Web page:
Review: Supergirl and the Legion of Super-Heroes: The Quest for Cosmic Boy trade paperback (DC Comics)

Tony Bedard's Supergirl and the Legion of Super-Heroes: The Quest for Cosmic Boy is a surprisingly complex, well-crafted comic book story. Though Bedard has a significant comic-writing track record, the only story I'd read by him was a somewhat off-the-cuff issue of Legion in the Dominator War trade, and I was worried how a full set of issues would work out. Quest for Cosmic Boy, as it turns out, was not what I was expecting--it was better.

In The Quest for Cosmic Boy, newly-elected Legion leader Supergirl is encouraged by Brainiac 5 to send three teams of three Legionnaires out to look for the missing Cosmic Boy. On Winath, Lightning Lad's home planet, Brainiac sets up Mekt Ranzz to take the blame for Cosmic Boy's supposed war crimes; on Lallor, Brainiac has the team rescue abandoned Legionairre Wildfire; and on Earth, he arranges for Supergirl to return to her own time.

There's no resolution for Cosmic Boy in these pages; instead, Quest for Cosmic Boy turns out in the end to be a deceptively complicated Brainiac 5 story--and that, we might say, is how Brainiac 5 stories should be. With "Rashomon"-like skill, Bedard weaves four or five stories, moving backward and forward in time until Brainiac's plan comes clear in the end. This makes for confusing storytelling initially--at first I thought Bedard glossed over events far too quickly--but every piece and string is masterfully fit and tied by the end.

That said, most of the plot here works to tie up loose ends from the "Dominator War" storyline. There's not much here to attract new readers, who're probably better off starting with the first Jim Shooter trade to come, or even with the next Legion reboot. As has often been a problem in the various Legion remakes, this book spends a little too much time on Legion in-jokes, like the ERG-1 talking about the Legion "starting a wildfire" or Tenzil Kem's eating abilities. I also felt like some characterization was lost in both Bedard and Mark Waid's Legion stories, under the assumption that the reader already knows who these characters are from past Legion incarnations--how and why the Wanderers have a Coluan* who's not as smart as Brainiac 5, or what the deal is with Jeyra Entinn, is never fully explained.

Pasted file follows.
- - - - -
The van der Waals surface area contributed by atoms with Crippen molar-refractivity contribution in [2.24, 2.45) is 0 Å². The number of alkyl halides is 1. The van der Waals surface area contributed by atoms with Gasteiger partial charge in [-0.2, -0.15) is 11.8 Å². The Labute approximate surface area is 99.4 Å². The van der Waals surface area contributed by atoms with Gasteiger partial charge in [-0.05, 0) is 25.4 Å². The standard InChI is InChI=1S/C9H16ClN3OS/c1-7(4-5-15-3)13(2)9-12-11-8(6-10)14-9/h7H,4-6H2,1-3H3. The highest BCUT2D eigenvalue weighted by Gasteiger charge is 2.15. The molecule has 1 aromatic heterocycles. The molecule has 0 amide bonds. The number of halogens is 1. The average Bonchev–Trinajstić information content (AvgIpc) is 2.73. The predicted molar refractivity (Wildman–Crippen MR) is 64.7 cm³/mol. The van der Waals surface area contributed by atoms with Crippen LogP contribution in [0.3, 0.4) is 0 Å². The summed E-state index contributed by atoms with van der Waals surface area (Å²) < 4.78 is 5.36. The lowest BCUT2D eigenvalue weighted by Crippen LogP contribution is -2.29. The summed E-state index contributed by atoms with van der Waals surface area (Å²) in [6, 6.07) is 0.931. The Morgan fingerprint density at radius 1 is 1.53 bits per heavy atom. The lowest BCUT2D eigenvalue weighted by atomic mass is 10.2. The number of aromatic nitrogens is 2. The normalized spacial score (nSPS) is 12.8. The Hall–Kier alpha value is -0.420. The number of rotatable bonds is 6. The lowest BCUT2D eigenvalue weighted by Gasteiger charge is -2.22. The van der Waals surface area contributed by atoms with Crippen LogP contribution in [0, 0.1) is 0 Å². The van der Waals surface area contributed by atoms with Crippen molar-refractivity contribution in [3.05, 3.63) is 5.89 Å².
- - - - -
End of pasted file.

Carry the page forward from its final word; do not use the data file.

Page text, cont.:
Not only does Mark Waid hand the reigns to Tony Bedard in this trade, by the way, but Dennis Calero takes over for Barry Kitson. In contract to Kitson's mainly straightforward super-heroic art, Calero's work is far darker and more shadowy, colored with a watercolor palette. It's an unlikely choice for Legion of Super-Heroes, but one that I thought worked quite well for this in-between storyline. I wouldn't mind seeing Calero elsewhere, either on a story with a tone that lends itself better to his art, or even as a change on another super-hero book.

Me, I'm a sucker for continuity, and one difficulty I've always had with Legion incarnations is how, being in the future, the title often doesn't have any connection to the DCU proper. Well, between Booster Gold's cameo in the last trade and the ties to World War III here, I've been impressed with how this Legion has been integrated with the DC Universe (even as it may not last that much longer). I only wish there'd been a way for Legion to actually influence World War III, like Brainiac 5 actually having a hand in defeating Black Adam, perhaps. But overall, I've enjoyed the series's relevance.

[Contains full covers]

The Quest for Cosmic Boy doesn't move this Legion title forward much, but it's a nice interlude in this Legion incarnation, especially as the clock begins to run out on it. It's also helped to cement Tony Bedard's reputation for me, and I'll be eager to see what he does next.

* What's Brainiac 5's favorite drink? A Coluan and cream! Ha!


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